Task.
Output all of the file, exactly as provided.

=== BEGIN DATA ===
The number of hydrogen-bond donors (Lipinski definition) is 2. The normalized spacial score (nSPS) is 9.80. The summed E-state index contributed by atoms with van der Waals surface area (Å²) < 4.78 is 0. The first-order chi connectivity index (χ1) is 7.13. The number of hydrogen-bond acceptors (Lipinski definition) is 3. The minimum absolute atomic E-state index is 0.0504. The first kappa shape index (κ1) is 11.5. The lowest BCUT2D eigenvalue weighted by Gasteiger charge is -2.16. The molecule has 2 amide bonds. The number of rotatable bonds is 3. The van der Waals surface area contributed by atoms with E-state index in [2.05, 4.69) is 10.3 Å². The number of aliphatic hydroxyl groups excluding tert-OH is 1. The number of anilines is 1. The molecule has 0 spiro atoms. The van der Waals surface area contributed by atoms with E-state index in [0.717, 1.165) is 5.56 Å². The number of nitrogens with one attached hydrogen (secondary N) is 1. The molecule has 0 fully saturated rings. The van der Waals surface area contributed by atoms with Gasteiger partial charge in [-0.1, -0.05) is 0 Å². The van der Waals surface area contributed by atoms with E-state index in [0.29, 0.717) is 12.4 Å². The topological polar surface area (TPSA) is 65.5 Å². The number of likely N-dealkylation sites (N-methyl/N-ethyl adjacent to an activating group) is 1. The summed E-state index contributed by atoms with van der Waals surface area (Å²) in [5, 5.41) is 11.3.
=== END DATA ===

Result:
The number of hydrogen-bond donors (Lipinski definition) is 2. The normalized spacial score (nSPS) is 9.80. The summed E-state index contributed by atoms with van der Waals surface area (Å²) < 4.78 is 0. The first-order chi connectivity index (χ1) is 7.13. The number of hydrogen-bond acceptors (Lipinski definition) is 3. The minimum absolute atomic E-state index is 0.0504. The first kappa shape index (κ1) is 11.5. The lowest BCUT2D eigenvalue weighted by Gasteiger charge is -2.16. The molecule has 2 amide bonds. The number of rotatable bonds is 3. The van der Waals surface area contributed by atoms with E-state index in [2.05, 4.69) is 10.3 Å². The number of aliphatic hydroxyl groups excluding tert-OH is 1. The number of anilines is 1. The molecule has 0 spiro atoms. The van der Waals surface area contributed by atoms with E-state index in [0.717, 1.165) is 5.56 Å². The number of nitrogens with one attached hydrogen (secondary N) is 1. The molecule has 0 fully saturated rings. The van der Waals surface area contributed by atoms with Gasteiger partial charge in [-0.1, -0.05) is 0 Å². The van der Waals surface area contributed by atoms with E-state index in [0.29, 0.717) is 12.4 Å². The topological polar surface area (TPSA) is 65.5 Å². The number of likely N-dealkylation sites (N-methyl/N-ethyl adjacent to an activating group) is 1. The summed E-state index contributed by atoms with van der Waals surface area (Å²) in [5, 5.41) is 11.3.